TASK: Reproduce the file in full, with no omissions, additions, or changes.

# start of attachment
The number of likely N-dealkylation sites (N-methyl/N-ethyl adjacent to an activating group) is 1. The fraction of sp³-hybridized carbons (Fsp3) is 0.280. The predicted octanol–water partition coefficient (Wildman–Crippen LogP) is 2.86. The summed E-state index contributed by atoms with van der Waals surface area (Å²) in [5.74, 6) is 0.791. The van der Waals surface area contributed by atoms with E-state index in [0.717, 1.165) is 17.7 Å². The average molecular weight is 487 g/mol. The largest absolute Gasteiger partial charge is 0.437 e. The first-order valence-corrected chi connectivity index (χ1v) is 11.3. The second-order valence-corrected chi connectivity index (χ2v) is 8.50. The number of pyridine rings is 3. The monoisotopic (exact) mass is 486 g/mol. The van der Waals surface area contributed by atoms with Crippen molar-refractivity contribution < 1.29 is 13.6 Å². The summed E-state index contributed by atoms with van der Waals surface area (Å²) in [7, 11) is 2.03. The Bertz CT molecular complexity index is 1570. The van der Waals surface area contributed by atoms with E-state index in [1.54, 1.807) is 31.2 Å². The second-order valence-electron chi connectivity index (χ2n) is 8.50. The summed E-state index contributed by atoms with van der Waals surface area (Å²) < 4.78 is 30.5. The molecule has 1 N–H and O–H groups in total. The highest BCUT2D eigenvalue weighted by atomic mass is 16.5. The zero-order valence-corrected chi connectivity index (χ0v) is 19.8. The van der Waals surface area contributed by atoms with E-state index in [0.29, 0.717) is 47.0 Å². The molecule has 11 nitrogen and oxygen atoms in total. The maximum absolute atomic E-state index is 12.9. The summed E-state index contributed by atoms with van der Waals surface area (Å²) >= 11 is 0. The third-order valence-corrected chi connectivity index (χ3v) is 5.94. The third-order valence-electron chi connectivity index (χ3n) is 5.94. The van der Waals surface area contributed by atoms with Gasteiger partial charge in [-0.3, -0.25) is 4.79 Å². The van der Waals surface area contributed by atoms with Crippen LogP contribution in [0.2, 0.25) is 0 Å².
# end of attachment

The number of likely N-dealkylation sites (N-methyl/N-ethyl adjacent to an activating group) is 1. The fraction of sp³-hybridized carbons (Fsp3) is 0.280. The predicted octanol–water partition coefficient (Wildman–Crippen LogP) is 2.86. The summed E-state index contributed by atoms with van der Waals surface area (Å²) in [5.74, 6) is 0.791. The van der Waals surface area contributed by atoms with E-state index in [0.717, 1.165) is 17.7 Å². The average molecular weight is 487 g/mol. The largest absolute Gasteiger partial charge is 0.437 e. The first-order valence-corrected chi connectivity index (χ1v) is 11.3. The second-order valence-corrected chi connectivity index (χ2v) is 8.50. The number of pyridine rings is 3. The monoisotopic (exact) mass is 486 g/mol. The van der Waals surface area contributed by atoms with Crippen molar-refractivity contribution < 1.29 is 13.6 Å². The summed E-state index contributed by atoms with van der Waals surface area (Å²) in [7, 11) is 2.03. The Bertz CT molecular complexity index is 1570. The van der Waals surface area contributed by atoms with E-state index in [1.54, 1.807) is 31.2 Å². The second-order valence-electron chi connectivity index (χ2n) is 8.50. The summed E-state index contributed by atoms with van der Waals surface area (Å²) < 4.78 is 30.5. The molecule has 1 N–H and O–H groups in total. The highest BCUT2D eigenvalue weighted by atomic mass is 16.5. The zero-order valence-corrected chi connectivity index (χ0v) is 19.8. The van der Waals surface area contributed by atoms with E-state index in [0.29, 0.717) is 47.0 Å². The molecule has 11 nitrogen and oxygen atoms in total. The maximum absolute atomic E-state index is 12.9. The summed E-state index contributed by atoms with van der Waals surface area (Å²) >= 11 is 0. The third-order valence-corrected chi connectivity index (χ3v) is 5.94. The third-order valence-electron chi connectivity index (χ3n) is 5.94. The van der Waals surface area contributed by atoms with Gasteiger partial charge in [-0.3, -0.25) is 4.79 Å². The van der Waals surface area contributed by atoms with Crippen LogP contribution in [0.2, 0.25) is 0 Å².